Scandinavian modernism enters Scottish Highlands with this shelter ross-shire From rural designlocated on the banks of Glenelg isle of skye and eaves, This land with a long history and many legends, such as the Loch Ness monster, contrasts the contemporary design of some of the elements of this beautiful home.
This particular home exemplifies both the progressive and the sensitive, the contemporary and the timeless. The design was inspired by the agricultural vernacular architecture of the West Highlands, but a significant influence of Scandinavian modernism cannot be denied.
The minimalist materials palette and barn-like profile of both the house and supporting structure draw inspiration local architectural tradition, Aluminium-clad wood windows punctuate the larch façade, while a matte black corrugated iron roof is offset by a gleaming stainless steel chimney.
The home’s main entrance opens into a foyer with ample space for hanging coats and storing shoes. Beyond, the living room rises to the ceiling line, creating one large inviting space. Sociable open plan design, tailored to easy living, is an exceptional quality of light that is constantly evolving. Floor-to-ceiling glass doors and carefully placed casement windows frame breathtaking views of the beach and lush jungle.
dining and lounging areas are situated around a snug wood stove, In the warmer months, sliding doors open onto a south-facing terrace. oak flooring Plywood walks underfoot, warmed by underfloor heating. The large kitchen area is full of color, with gray countertops set atop eclectic cabinetry.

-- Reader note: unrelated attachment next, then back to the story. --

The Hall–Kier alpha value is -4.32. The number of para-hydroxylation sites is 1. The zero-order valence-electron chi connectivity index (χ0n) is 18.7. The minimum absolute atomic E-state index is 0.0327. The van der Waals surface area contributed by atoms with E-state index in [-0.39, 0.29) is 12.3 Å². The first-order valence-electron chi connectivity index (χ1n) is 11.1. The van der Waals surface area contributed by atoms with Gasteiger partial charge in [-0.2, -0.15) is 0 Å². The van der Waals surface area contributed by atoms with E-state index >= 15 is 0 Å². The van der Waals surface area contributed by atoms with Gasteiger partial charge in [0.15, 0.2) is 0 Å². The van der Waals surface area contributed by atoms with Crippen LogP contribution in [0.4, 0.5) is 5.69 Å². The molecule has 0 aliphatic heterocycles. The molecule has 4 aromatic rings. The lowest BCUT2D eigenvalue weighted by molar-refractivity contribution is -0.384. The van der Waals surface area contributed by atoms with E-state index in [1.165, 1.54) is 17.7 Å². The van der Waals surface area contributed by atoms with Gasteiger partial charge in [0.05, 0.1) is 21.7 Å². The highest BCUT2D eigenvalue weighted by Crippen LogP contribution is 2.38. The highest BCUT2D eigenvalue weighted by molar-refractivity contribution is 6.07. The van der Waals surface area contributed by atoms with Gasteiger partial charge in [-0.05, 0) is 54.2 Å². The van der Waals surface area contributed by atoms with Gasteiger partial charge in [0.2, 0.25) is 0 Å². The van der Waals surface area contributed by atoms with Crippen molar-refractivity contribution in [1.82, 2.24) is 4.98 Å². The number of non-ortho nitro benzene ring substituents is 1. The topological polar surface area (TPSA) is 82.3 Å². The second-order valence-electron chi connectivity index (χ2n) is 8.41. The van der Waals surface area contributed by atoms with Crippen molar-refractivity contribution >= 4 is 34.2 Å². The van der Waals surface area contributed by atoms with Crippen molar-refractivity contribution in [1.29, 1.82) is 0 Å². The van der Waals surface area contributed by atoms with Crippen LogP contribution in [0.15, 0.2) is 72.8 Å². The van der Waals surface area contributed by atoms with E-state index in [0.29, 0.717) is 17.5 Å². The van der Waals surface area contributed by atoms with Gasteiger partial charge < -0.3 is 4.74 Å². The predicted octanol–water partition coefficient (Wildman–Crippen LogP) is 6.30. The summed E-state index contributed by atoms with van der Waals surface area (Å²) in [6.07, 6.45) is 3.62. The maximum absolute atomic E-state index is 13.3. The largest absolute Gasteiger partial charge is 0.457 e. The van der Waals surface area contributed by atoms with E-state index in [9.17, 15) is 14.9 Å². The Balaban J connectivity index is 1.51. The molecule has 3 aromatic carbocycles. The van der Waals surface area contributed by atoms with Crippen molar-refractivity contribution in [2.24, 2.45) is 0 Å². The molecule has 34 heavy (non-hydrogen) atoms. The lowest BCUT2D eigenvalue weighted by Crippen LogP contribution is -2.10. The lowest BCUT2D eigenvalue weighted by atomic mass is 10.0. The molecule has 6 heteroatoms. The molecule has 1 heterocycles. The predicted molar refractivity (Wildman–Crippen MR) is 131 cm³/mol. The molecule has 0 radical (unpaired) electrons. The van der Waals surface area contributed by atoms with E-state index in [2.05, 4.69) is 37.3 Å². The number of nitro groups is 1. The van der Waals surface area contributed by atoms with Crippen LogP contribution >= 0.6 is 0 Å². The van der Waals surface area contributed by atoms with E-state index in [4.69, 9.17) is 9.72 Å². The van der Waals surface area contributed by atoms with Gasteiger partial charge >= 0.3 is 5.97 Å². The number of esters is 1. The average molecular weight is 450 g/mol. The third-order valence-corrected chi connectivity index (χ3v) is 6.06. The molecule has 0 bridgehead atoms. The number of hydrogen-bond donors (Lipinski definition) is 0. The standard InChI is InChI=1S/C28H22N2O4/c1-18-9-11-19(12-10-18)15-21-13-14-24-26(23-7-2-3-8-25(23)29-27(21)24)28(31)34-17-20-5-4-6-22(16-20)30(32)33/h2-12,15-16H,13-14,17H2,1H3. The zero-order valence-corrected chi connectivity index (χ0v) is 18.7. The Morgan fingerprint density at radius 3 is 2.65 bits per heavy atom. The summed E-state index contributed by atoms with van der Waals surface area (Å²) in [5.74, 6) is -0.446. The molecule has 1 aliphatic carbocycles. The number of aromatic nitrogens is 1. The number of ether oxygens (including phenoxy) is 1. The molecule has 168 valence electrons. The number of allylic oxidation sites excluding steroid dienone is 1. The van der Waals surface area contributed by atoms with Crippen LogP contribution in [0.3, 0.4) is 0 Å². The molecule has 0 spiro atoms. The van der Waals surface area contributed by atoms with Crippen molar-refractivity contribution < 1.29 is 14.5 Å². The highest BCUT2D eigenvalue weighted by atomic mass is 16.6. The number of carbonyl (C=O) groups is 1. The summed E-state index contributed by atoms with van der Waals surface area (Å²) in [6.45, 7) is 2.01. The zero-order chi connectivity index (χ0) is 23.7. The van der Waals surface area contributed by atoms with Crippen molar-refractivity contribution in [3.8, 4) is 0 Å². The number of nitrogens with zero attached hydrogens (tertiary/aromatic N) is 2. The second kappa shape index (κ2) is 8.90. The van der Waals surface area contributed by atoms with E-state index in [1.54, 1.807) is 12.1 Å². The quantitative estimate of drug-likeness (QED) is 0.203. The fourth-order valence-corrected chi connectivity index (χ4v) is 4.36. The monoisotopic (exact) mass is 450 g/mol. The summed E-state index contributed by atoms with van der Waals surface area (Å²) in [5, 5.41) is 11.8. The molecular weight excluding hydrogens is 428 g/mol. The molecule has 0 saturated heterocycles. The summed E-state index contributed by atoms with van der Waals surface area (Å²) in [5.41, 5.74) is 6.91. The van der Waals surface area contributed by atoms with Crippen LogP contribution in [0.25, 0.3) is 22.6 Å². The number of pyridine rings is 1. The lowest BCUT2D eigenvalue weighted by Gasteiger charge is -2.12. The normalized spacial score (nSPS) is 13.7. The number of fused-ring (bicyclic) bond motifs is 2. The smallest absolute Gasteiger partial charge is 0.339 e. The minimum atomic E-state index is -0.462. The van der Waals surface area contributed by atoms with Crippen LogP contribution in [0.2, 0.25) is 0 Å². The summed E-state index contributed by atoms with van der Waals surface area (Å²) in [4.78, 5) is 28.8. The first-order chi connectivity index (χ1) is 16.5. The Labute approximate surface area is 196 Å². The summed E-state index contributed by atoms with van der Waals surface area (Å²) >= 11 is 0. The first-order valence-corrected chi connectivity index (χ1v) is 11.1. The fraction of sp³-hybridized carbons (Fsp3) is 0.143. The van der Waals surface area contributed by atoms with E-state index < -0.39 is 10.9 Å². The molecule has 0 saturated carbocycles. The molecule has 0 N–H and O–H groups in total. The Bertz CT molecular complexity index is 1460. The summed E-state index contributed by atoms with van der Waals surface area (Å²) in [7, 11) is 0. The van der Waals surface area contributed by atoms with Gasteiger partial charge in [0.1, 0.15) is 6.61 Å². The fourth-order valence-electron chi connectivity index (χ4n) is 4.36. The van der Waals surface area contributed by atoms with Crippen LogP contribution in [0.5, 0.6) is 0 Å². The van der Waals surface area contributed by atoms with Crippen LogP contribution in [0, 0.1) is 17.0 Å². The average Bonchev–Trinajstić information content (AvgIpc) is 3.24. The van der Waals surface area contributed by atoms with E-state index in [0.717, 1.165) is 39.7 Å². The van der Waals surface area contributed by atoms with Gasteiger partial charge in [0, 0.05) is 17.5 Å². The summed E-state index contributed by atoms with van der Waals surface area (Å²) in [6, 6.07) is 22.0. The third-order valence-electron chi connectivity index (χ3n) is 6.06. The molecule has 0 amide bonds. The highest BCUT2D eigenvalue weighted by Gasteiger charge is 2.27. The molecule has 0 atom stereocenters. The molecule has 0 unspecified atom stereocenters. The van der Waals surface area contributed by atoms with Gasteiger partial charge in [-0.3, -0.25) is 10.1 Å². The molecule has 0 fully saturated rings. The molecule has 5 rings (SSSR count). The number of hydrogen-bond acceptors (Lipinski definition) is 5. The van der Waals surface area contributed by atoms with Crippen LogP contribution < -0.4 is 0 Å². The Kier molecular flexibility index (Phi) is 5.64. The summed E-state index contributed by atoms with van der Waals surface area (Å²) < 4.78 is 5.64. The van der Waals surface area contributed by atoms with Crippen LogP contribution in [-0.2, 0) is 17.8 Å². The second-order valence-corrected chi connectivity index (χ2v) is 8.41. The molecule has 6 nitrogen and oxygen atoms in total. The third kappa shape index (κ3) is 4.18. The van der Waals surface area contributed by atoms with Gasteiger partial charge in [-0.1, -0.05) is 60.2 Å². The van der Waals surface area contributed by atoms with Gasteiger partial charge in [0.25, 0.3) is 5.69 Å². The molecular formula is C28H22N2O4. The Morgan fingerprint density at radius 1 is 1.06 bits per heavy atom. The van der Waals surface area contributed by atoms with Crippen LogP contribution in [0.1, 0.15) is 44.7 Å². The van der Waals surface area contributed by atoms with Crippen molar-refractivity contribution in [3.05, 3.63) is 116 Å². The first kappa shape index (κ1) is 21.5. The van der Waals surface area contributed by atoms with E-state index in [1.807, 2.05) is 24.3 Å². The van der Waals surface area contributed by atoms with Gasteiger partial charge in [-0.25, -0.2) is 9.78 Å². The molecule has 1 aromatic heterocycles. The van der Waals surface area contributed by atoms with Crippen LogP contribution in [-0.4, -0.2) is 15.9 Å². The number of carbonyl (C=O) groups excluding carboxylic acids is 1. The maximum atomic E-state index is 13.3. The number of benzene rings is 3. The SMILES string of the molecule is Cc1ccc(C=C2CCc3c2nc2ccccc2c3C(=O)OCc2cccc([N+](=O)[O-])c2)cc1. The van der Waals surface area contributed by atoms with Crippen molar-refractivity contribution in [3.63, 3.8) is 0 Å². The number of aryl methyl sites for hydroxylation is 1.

A small hallway leads to two double bedrooms and a large shower room at opposite ends of the floor plan. One of the smaller rooms can be used for multiple functions, such as a painting or work studio. Completing the main home layout is a well designed utility space with an additional bathroom.
designed to maximizeenergy efficiencyThe home was constructed using a heavily insulated custom wood framing system. It has an air source heat pump and thanks to its MVHR system, it benefits from cooling ventilation all year round. The house is designed on a north-south axis to take advantage of passive solar gain in winter when the sun’s angle is low.
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